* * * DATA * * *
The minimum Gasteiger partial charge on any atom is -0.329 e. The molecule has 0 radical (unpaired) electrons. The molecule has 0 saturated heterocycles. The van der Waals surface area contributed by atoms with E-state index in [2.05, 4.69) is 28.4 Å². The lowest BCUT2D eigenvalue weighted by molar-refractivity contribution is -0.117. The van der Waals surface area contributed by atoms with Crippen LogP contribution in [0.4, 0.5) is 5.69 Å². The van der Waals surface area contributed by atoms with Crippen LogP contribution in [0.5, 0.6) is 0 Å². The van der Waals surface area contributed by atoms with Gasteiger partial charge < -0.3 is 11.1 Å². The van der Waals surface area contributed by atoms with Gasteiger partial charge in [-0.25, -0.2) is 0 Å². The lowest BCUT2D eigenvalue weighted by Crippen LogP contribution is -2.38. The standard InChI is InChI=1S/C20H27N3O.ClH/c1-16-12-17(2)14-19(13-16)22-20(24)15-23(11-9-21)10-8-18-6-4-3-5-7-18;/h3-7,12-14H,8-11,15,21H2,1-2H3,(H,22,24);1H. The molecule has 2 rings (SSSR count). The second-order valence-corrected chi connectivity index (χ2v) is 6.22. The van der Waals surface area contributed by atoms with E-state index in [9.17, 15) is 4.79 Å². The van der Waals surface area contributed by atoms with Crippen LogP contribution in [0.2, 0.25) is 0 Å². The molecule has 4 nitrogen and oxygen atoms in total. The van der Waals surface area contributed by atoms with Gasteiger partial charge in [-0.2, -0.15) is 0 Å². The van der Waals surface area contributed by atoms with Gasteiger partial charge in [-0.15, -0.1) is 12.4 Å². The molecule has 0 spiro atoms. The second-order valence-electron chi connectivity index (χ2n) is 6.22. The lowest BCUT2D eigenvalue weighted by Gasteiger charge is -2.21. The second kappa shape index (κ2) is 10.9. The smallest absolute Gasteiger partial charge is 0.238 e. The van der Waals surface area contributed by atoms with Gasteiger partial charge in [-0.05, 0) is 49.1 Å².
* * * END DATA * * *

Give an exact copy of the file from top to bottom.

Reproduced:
The minimum Gasteiger partial charge on any atom is -0.329 e. The molecule has 0 radical (unpaired) electrons. The molecule has 0 saturated heterocycles. The van der Waals surface area contributed by atoms with E-state index in [2.05, 4.69) is 28.4 Å². The lowest BCUT2D eigenvalue weighted by molar-refractivity contribution is -0.117. The van der Waals surface area contributed by atoms with Crippen LogP contribution in [0.4, 0.5) is 5.69 Å². The van der Waals surface area contributed by atoms with Crippen LogP contribution in [0.5, 0.6) is 0 Å². The van der Waals surface area contributed by atoms with Gasteiger partial charge < -0.3 is 11.1 Å². The van der Waals surface area contributed by atoms with Gasteiger partial charge in [-0.25, -0.2) is 0 Å². The lowest BCUT2D eigenvalue weighted by Crippen LogP contribution is -2.38. The standard InChI is InChI=1S/C20H27N3O.ClH/c1-16-12-17(2)14-19(13-16)22-20(24)15-23(11-9-21)10-8-18-6-4-3-5-7-18;/h3-7,12-14H,8-11,15,21H2,1-2H3,(H,22,24);1H. The molecule has 2 rings (SSSR count). The second-order valence-corrected chi connectivity index (χ2v) is 6.22. The van der Waals surface area contributed by atoms with E-state index in [9.17, 15) is 4.79 Å². The van der Waals surface area contributed by atoms with Crippen LogP contribution in [0.2, 0.25) is 0 Å². The molecule has 4 nitrogen and oxygen atoms in total. The van der Waals surface area contributed by atoms with Gasteiger partial charge in [-0.2, -0.15) is 0 Å². The van der Waals surface area contributed by atoms with Gasteiger partial charge in [-0.15, -0.1) is 12.4 Å². The molecule has 0 spiro atoms. The second-order valence-electron chi connectivity index (χ2n) is 6.22. The lowest BCUT2D eigenvalue weighted by Gasteiger charge is -2.21. The second kappa shape index (κ2) is 10.9. The smallest absolute Gasteiger partial charge is 0.238 e. The van der Waals surface area contributed by atoms with Gasteiger partial charge in [-0.05, 0) is 49.1 Å².